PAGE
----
Paul, quoting a portion of the famous poem Hymn to Zeus, called the Cretan poet-philosopher Epimenides a "prophet" in part because the Cretan people highly honored him and in part because his condemnation of his culture's ethical abuses supported Titus' need for enforcing church discipline. It is likely, Paul did not intend the title "prophet" to have the same force as when referring to Jeremiah or Hilduh. Rather, Epimendes is prophetic in the more general sense that his words reflect God's perspective on a matter, even if not directly inspired.

In this sense then, we might comfortably refer to some authors as having a prophetic sense or disposition.

As the Apostle Paul reminded the crowd at Mars Hill, God has made all humanity and designed them that they might seek him. God by his common grace has spread abroad in his creation signs of who he is and what truth is. In this sense, God has offered a natural revelation of important truths about himself in both the world of nature and in human hearts, including in cloudy, unfocused ways, human systems of philosophy, art, and belief. Mary Jo Salter’s "Benediction" is an extended meditation on marriage—it’s long tern growth and challenges. She speaks of the daily changes that take place in any marriage:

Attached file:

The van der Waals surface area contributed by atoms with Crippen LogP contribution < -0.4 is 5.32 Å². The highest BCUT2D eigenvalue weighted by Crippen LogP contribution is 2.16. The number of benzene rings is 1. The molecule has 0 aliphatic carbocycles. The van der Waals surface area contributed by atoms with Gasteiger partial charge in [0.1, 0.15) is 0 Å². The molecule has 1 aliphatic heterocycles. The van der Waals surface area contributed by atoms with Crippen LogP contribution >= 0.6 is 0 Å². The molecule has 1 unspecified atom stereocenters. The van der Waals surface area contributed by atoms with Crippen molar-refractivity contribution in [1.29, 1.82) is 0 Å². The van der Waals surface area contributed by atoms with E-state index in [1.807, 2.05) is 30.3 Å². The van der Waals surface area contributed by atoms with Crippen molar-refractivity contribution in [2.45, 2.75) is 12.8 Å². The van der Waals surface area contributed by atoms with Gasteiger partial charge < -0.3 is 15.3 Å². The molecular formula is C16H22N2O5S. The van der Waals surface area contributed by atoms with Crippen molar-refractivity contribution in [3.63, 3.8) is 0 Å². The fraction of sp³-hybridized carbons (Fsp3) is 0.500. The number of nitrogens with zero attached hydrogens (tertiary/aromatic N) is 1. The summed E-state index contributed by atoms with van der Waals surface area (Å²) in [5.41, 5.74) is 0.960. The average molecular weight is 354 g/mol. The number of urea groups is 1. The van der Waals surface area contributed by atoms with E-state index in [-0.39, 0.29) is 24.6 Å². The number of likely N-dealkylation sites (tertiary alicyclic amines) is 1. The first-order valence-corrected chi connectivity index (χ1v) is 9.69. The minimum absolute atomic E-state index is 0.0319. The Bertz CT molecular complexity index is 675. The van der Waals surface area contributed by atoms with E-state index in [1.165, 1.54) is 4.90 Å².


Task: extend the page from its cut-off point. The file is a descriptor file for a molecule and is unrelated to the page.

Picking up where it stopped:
Love grows by familiarity:
a husband may enjoy the sense
of completing his wife’s every sentence.
Yet after a while, a disparity

between what happens and what’s planned
is the finer miracle to pray for.
[. . . .]

A kiss is sweeter when you think
none’s coming; you may be at the sink
peeling an onion, feeling alone,

when a visitor behind your shoulder
makes you shudder, or fills your eyes
with tears. (61-66, 74-79)

This is a wise observation about love and marriage, one that could come from any quarter. One doesn’t have to be a Christian to know this, but the Christian believes that one knows it because God has allowed him or her to learn it. So it is, perhaps, not unfounded to think of human artists, poets, and philosophers, as well as the natural world and human feeling in general, as being sources of general inspiration. However, Christians would also stress that such human venues are clouded by human sin, for they need the specific revelation of God's scripture, as well as the mutual accountability of tradition and church. This is true, even if the poet in question is speaking and writing as a Christian. Robert McDowell reflects on the individuality responsibility of the one who prays. In "Prayers That Open Heaven," he asserts that despite "a declaration of faith proclaimed among many/ The congregation rising up in song" (1-2) or "[o]f forgiveness for those who burn fields/ And break promises, who use their power/ To lord it over others" (6-8), prayer is finally something we each have to make the choice to offer: